How Not to Conduct a Poll


Recently the ACM Council asked members to provide feedback on the issue of expanding legal protections for collections of data by means of an on-line poll. Opening the policy feedback decision-making process to the ACM membership promotes member participation and transparency. However, I have two serious reservations regarding the way the member feedback was requested.

  • First of all, the form being used presents the ACM position as a fait accompli and asks members for feedback on it. It would surely be more appropriate to ask members what the position should be.
  • In addition, the page where members can indicate their views also contains a summary of the results collected that far. The display of the results can induce a bandwagon effect, swinging member views toward the more prevalent opinion, or, worse, reduce the member participation when members see that their vote is unlikely to tilt a large, already established, difference. It would have been far better to display the results after a member has had a chance to express his or her views.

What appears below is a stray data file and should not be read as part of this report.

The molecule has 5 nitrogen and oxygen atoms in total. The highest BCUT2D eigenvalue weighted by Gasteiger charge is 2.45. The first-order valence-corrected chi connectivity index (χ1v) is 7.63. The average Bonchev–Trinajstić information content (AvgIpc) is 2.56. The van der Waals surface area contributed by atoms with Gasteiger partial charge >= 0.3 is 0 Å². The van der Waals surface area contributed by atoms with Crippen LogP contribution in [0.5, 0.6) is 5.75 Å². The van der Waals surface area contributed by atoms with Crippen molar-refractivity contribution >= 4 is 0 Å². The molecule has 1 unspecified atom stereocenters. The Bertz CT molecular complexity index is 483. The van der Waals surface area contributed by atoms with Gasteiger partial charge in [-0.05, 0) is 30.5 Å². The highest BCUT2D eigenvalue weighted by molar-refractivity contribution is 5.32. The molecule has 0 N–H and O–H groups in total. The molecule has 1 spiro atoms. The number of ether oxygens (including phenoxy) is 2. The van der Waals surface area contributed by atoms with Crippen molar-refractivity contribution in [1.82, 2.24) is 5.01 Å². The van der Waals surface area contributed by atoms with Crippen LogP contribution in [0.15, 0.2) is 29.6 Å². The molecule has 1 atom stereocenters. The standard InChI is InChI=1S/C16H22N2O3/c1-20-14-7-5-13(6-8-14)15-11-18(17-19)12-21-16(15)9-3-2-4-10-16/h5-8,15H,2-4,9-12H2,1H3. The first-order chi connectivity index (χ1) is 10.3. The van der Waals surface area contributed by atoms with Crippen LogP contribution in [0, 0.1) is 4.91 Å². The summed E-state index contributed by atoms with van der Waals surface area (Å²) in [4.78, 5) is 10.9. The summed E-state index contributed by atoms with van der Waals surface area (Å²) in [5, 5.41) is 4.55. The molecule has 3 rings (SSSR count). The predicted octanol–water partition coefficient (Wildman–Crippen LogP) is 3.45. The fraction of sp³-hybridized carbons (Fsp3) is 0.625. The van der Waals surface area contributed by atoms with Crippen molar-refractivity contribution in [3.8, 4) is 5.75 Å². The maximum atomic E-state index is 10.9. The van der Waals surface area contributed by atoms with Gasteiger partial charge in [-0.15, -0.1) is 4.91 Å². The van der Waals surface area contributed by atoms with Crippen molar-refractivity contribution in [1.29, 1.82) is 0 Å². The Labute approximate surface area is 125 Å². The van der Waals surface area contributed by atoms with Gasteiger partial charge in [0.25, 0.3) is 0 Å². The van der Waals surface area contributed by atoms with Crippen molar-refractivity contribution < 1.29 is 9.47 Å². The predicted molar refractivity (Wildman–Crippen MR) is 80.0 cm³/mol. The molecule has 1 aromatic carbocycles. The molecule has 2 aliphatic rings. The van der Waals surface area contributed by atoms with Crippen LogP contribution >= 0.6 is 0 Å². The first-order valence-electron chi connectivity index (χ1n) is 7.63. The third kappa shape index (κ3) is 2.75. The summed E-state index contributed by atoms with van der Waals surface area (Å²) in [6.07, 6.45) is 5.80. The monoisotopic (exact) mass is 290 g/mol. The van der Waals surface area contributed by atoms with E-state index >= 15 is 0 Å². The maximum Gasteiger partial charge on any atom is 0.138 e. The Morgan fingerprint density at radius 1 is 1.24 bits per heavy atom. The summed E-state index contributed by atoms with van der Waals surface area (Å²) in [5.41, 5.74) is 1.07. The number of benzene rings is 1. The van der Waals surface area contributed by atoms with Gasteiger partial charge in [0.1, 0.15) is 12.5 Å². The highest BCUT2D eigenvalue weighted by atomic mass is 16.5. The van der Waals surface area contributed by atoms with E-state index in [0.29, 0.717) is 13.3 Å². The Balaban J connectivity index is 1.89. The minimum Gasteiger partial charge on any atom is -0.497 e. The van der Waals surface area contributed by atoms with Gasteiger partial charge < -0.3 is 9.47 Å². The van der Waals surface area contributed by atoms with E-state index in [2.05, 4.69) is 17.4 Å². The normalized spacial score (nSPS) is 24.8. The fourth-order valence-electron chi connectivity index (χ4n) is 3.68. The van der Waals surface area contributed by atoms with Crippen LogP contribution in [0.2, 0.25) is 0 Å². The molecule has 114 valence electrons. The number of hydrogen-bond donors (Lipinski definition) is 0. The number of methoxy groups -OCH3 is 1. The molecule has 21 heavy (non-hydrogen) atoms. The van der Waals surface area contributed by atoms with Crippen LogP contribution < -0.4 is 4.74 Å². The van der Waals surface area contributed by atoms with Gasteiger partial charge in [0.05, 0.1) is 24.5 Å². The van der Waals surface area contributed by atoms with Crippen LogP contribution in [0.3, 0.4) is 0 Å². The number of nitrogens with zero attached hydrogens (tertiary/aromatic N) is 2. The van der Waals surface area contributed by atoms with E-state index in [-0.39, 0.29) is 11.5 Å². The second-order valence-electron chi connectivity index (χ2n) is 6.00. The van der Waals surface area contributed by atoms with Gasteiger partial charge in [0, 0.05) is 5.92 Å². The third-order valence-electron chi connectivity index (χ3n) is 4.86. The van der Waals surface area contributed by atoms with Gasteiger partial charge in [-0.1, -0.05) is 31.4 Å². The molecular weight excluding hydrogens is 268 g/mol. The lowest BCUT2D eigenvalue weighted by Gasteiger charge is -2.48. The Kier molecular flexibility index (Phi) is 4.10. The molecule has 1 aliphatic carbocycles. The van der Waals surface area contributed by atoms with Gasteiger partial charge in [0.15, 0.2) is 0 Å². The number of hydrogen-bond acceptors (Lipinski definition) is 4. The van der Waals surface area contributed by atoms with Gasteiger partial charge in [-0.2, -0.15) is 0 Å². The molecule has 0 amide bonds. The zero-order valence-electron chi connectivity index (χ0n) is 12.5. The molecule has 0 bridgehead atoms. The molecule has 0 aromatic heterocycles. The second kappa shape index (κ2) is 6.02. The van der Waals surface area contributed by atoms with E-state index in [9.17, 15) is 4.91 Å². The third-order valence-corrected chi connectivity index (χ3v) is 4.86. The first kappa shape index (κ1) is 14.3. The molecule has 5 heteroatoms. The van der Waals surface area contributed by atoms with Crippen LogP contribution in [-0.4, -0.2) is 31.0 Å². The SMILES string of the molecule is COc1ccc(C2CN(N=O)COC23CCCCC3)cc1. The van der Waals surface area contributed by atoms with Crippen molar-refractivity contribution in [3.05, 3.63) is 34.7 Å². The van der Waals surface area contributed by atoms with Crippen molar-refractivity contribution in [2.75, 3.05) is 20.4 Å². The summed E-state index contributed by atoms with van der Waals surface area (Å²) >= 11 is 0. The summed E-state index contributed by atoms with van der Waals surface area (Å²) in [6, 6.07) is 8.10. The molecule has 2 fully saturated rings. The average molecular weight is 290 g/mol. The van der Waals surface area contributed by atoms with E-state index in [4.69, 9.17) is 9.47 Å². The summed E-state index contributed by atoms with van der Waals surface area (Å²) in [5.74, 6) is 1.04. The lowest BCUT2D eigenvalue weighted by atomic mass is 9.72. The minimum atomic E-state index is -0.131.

• Finally, the domain being used to conduct the poll is different from the typical domain know to all ACM members.
(To ACM's credit the voting page is secured with SSL and the associated certificate is registered to ACM).

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Last modified: Wednesday, January 21, 2004 3:38 pm

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